Canada should keep birthright citizenship: Seligman

By Staff

Ending birth tourism should not be a priority for the Canadian government, Toronto immigration lawyer Robin Seligman tells

At the Progressive Conservatives' recent annual policy convention in Halifax, the federal opposition party called for an end to birthright citizenship due to concerns about birth tourism — the practice of pregnant mothers without Canadian citizenship or legal residence visiting Canada to give birth so that their child could become a citizen.

Seligman, principal of Seligman Immigration Law, says she disagrees with the motion.

“Anyone born in Canada is Canadian, and I don’t think we should be messing with that idea,” she says. "Not allowing babies born in Canada to have status would create an underclass and these children would suffer without medical care and proper education."

The non-binding resolution, which passed with the support of a slim majority of party delegates from all provinces and territories, calls on the Conservatives to “encourage the government to enact legislation which will fully eliminate birthright citizenship in Canada" unless one of the parents is a Canadian citizen or permanent resident.

Birthright citizenship for anyone born in Canada — except the children of diplomats — was a feature of the first Canadian Citizenship Act when it passed in 1947. Although parents are not automatically granted resident status as the result of a birth, their Canadian child can later sponsor them to immigrate once they reach the age of 18.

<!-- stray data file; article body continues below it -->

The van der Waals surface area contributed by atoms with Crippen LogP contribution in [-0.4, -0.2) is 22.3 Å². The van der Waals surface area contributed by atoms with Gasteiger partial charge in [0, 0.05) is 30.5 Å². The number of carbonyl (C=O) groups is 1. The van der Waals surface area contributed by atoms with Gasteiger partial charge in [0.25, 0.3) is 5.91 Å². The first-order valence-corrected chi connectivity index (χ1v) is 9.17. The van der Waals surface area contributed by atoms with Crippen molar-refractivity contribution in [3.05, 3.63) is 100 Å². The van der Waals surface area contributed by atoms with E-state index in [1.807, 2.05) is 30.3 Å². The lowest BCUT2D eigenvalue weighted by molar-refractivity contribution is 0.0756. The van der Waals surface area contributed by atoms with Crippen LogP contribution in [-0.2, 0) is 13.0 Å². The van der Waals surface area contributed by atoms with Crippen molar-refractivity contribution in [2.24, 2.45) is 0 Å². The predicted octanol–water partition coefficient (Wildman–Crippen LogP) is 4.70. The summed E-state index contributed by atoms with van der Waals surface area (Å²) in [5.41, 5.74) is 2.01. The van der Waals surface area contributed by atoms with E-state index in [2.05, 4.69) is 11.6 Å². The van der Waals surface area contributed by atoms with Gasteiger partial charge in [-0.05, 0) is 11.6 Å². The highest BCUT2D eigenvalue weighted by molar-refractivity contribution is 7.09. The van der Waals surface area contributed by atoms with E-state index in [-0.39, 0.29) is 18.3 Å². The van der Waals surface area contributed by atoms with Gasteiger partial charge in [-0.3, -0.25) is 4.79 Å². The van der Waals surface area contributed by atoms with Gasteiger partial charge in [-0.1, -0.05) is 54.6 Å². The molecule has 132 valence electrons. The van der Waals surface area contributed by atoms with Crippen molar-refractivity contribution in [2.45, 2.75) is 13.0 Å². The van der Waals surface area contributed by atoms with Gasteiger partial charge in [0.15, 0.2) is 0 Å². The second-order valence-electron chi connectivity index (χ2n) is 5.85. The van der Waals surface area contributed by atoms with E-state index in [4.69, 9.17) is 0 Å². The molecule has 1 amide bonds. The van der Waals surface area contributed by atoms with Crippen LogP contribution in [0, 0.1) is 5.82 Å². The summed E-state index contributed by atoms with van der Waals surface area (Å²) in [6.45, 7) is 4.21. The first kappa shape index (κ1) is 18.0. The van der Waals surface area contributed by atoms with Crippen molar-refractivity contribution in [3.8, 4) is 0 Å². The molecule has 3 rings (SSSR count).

Former prime minister Stephen Harper’s government previously ignored calls to take action on the issue in 2014, but birth tourism returned to the agenda earlier this year, thanks to a petition launched by Liberal MP Joe Peschisolido, whose Richmond, B.C. riding has seen a spike in alleged cases.

According to Statistics Canada, just 313 babies were born here to non-Canadian parents in 2016, a number that has fallen significantly since 2012 when the agency reported that almost 700 children were born to birth tourists.

“It’s not a pressing issue,” says Seligman, who would rather see the government and opposition puts their energy into measures that ensure levels of Canadian immigration can meet the business demand for foreign workers.

For example, she says the Express Entry system needs reform to better recognize the value of skilled tradespeople.

"Applicants who are 30 and over now lose points, which does not make sense to me," Seligman adds.

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